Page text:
The school board has a “tough decision” in choosing one of 11 applicants for the District 2 seat vacated by Sendolo Diaminah in August, Board of Education Chairman Mike Lee says.
Lee spoke Tuesday night after nine applicants got five minutes each to summarize how they would contribute to a number of goals, including academic excellence, teaching the whole child, racial and social justice, teacher retention, achievement for boys of color, and access to early childhood education.
Hitting all those notes in a few minutes challenged most. But the meeting gave a sense of each candidates’ focus, achievements and background. (You can find more information on the DPS website at www.dpsnc.net/Page/646)
Two candidates came in with familiar resumes. Fredrick Davis represented District 2 on the board from 2006-14. Regina George-Bowden also served eight years on the board.
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Davis, the first applicant to speak on Tuesday, moved through the list of goals quickly.
“I still believe that our focus should always be on equity, and rigorous curriculum courses to prepare our students for the global world they shall face,” he said. On teacher retention: “We must seek out individuals who desire to be teachers, and not just opportunists to have loans paid off.” He also came out strongly for early childhood education.
George-Bowden noted that she’s a Hillside graduate and “product of Durham public schools.” A sociology professor and director of social studies at Shaw University, she has about 40 years of educational experience. Addressing racial equity and teacher retention, she said DPS “must recruit from colleges and universities that are trained in urban school curriculums” and “classroom management for high-need students.”
Other candidates also talked about their longtime involvement in the community and/or experience.
▪ DeWarren Langley, a District 3 co-facilitator for Partners Against Crime, and a member of The Citizen Capital Improvement Panel, calls himself a “son of Durham.” He advocated a “collective impact strategy” that effectively utilizes Durham’s public and private resources to improve public schools and close the achievement gap.
“We have all the resources we need,” he said, “but what we have to develop is a common guiding vision, and a real strategy to help us leverage those resources to create real change in our community.”
▪ Elizabeth Ruth Lindquist, co-owner and president of Whitehall at the Villa Antiques in Chapel Hill, and a community volunteer, said she favors using data analysis to examine the best-performing schools in DPS and around the country, and using that information to institutionalize their best teaching practices at all Durham schools.
After mentioning that average DPS proficiency scores in math and reading were in the 40s for fifth graders in 2016, she said: “We need to spend less on remediation, and more on getting it right from the start.”
▪ Jenna Hyland is an account development manager at Family Health International. She’s the single mother of a first grader at E.K. Powe, with a background in humanitarian development that has taken her to Afghanistan, as well as a job at the Atlanta Police Department (where Durham Police Chief Cerelyn Davis comes from).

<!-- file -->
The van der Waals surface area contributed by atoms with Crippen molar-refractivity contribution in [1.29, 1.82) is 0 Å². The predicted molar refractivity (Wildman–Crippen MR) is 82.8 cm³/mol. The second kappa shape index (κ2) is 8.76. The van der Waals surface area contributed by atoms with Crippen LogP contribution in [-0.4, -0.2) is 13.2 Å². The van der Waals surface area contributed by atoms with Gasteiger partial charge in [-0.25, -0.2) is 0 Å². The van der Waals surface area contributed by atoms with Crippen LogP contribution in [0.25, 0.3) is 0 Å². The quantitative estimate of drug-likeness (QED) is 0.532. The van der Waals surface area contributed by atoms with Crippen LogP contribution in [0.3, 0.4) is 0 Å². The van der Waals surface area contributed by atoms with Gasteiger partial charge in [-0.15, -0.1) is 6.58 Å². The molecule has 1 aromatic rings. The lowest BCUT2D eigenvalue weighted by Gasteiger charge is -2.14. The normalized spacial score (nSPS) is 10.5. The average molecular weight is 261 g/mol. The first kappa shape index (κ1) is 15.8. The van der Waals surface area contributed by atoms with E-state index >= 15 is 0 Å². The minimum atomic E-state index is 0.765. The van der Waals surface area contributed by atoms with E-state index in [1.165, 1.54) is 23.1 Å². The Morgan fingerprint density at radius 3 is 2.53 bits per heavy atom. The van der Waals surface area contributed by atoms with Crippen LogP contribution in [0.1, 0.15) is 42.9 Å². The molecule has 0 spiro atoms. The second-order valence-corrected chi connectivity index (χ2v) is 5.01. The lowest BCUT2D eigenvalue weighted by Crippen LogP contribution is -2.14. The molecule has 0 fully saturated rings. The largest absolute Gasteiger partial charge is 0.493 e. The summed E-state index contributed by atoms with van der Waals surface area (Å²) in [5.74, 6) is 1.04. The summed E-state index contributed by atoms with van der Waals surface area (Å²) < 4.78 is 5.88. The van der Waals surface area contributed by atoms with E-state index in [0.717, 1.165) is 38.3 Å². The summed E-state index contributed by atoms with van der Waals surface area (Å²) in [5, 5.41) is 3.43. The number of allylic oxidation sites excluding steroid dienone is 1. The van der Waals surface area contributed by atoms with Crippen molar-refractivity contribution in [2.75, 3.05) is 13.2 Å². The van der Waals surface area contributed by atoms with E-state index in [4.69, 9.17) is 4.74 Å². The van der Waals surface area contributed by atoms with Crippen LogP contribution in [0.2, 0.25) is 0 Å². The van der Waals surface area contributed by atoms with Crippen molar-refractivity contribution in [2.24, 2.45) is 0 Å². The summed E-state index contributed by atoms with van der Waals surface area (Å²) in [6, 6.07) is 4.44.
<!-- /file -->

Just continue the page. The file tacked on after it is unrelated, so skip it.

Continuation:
“I’m not an expert on Durham,” she said. “I wasn’t an expert on Atlanta. But I’m an expert on policy, and I’m an expert on working with people, and listening, and getting things together.”
▪ Bettina Umstead, is the middle school program director at Durham’s Student U, a college access program. She stressed identifying and correcting “implicit bias” in the school system.
“Our world is broken by structural racism, poverty and systematic injustice,” she said. “These problems prevent our students, and this community, from reaching its fullest potential.”
▪ Ann Michelle Hartman, a pediatric nurse and assistant professor at Duke University School of Nursing, said she’d draw on her nursing experience to help “address health disparities,” toward meeting social justice goals.
“If we are going to improve educational outcomes, the school board must work simultaneously to address heath disparities,” she said, while also noting that school systems are often the leading mental health care providers for many children.
▪ Recent UNC graduate Cecilia Stefany Polanco was the first Latina ever to be elected student body president at Durham’s Northern High. She recently started a food business that specializes in Salvadoran-style pupusas, to finance a nonprofit scholarship foundation. She said she wants to be “part of the change” and a voice for students who often feel left out.
“For me, representation is very important,” she said. “It’s been important for me to see students who look like me, teachers who look like me, administrators who look like me.”
▪ Marshall Edward Williams, a community volunteer, voiced his disappointment at the decline of afterschool programs that he’s seen in recent years.
He said that racial and social justice “has been a long tow.”
“All I see is people talk,” he said. “It’s the same rhetoric, over, and over. And I wonder why.”
Another special meeting is scheduled for Monday, to introduce the public to remaining applicants Christine Folch and Nadiah Porter, who could not attend this week’s meeting. The current members of the board will announce the new member Oct. 5.